World
Wayne Madsen
August 15, 2013
© Photo: Public domain

If President Barack Obama’s ill-conceived policy of «Responsibility to Protect» or R2P, sold to him by George Soros’s groupies Samantha Power, Susan Rice, and other advisers with their feet not completely planted on terra firma, was intended to bring stability to the Middle East, it has had the opposite effect. The recent military crackdown in Egypt by that nation’s military-led government is a case in point…

The Egyptian military government’s use of force to oust Muslim Brotherhood cadres, including armed militiamen, from the area around Rabaa Al-Adawyia Mosque in Cairo resulted in deaths on both sides. The Obama administration’s constantly sent diplomatic signals of support to the elected government of Muslim Brotherhood President Mohamed Morsi. This support was mostly channeled through U.S. ambassador in Cairo Anne Patterson.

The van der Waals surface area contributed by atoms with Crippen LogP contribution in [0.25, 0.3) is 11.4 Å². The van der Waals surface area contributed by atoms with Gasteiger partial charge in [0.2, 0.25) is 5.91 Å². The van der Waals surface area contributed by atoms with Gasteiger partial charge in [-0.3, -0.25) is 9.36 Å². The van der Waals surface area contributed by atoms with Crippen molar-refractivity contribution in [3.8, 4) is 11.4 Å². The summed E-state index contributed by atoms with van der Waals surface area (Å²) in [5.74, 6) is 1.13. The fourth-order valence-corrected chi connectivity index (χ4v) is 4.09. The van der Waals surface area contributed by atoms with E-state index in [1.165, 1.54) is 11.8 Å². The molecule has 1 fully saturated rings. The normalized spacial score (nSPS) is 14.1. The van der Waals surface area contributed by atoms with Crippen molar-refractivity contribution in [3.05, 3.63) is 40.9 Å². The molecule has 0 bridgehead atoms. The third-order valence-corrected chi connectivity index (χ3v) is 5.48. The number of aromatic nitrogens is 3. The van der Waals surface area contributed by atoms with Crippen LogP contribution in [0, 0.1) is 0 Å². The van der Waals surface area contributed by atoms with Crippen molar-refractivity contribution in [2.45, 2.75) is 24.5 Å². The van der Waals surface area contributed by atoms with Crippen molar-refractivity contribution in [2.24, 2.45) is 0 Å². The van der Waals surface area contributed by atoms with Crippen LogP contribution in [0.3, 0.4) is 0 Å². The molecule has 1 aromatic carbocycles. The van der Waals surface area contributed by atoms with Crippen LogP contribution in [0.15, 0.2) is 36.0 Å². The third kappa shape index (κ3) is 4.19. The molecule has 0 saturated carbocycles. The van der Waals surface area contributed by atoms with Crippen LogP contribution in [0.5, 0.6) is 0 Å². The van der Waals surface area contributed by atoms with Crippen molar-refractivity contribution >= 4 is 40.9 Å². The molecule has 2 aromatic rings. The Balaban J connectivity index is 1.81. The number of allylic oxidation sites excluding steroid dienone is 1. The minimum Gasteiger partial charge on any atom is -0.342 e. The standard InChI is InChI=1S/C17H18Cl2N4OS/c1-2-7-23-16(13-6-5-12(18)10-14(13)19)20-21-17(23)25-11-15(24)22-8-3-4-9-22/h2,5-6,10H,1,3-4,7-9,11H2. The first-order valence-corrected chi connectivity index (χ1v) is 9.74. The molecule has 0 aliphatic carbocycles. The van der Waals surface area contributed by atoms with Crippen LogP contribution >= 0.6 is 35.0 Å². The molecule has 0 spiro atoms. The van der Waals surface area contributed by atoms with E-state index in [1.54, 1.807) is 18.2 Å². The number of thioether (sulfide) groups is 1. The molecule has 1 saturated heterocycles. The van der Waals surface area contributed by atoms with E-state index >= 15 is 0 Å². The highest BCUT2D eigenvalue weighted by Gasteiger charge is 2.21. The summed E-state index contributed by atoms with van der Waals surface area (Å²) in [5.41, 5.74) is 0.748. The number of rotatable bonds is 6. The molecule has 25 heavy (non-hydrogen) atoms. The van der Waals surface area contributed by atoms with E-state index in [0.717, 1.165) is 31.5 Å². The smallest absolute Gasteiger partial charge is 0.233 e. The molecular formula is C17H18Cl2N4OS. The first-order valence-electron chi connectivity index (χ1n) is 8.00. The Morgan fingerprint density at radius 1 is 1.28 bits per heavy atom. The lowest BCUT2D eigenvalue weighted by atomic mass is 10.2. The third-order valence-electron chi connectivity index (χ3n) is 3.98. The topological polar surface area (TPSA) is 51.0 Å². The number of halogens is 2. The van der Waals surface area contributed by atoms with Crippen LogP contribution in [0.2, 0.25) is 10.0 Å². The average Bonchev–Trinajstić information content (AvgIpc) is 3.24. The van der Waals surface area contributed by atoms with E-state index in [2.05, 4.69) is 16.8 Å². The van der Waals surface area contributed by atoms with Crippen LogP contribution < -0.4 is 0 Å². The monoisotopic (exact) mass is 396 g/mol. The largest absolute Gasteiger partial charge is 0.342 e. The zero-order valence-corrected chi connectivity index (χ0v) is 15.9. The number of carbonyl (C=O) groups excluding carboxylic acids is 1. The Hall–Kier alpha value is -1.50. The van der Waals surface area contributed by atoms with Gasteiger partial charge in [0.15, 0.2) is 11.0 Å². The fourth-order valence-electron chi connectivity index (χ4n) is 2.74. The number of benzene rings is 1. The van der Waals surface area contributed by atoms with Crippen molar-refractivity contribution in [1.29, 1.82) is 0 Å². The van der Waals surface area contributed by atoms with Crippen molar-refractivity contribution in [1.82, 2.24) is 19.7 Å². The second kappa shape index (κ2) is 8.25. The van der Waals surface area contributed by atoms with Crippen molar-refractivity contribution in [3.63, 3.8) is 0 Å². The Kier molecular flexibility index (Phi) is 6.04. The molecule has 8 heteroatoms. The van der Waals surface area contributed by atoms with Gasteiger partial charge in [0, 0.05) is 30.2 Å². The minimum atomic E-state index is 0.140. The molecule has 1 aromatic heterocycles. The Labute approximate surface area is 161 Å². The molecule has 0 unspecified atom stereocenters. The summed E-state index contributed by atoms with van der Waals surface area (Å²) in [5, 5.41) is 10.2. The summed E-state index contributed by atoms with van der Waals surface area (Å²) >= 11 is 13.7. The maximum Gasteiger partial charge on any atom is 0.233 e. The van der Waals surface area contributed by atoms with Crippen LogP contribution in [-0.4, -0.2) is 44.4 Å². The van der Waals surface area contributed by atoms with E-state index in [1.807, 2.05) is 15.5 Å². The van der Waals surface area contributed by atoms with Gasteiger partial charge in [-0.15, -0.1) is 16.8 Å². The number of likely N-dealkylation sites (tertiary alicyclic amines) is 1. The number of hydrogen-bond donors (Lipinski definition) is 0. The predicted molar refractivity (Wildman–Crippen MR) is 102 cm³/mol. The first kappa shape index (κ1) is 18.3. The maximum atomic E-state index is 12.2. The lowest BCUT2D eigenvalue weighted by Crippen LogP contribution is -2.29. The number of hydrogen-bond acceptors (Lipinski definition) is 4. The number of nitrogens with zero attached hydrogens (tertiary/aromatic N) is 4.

Egypt’s Supreme Council of the Armed Forces, supported by reformist protesters, ousted Morsi on July 3, amid celebrations on Tahrir Square. The secularist protesters despised Patterson who continually backed the Morsi government against liberal and secular protesters. Anti-Islamist protesters called Patterson the «ambassador from hell» and demanded her recall by Washington.

The Obama administration quickly reversed itself on support for Morsi and refused to declare his ouster a coup d’état, which under U.S. law would have required a cut-off in massive amounts of U.S. military aid to Egypt.

When Egyptians joined the so-called «Arab Spring» uprising on January 25, 2011, an uprising that ended the 30-year secular rule of President Hosni Mubarak, all the resources of Soros’s «themed revolution» were brought together on the streets of Egypt and within the various «civil society» sectors. The chief recipient of Soros largesse was the student-led April 6 Movement.

When the Muslim Brotherhood and its political party front, the Justice and Freedom Party, won the election, with the support of America’s friends , Qatari Emir Hamad bin Khalifa al-Thani, Turkey’s Justice and Development Party government of Recep Tayyip Erdogan, and the Qatari government-owned Al Jazeera, Morsi and his advisers and Cabinet began implementing changes to the Egyptian Constitution.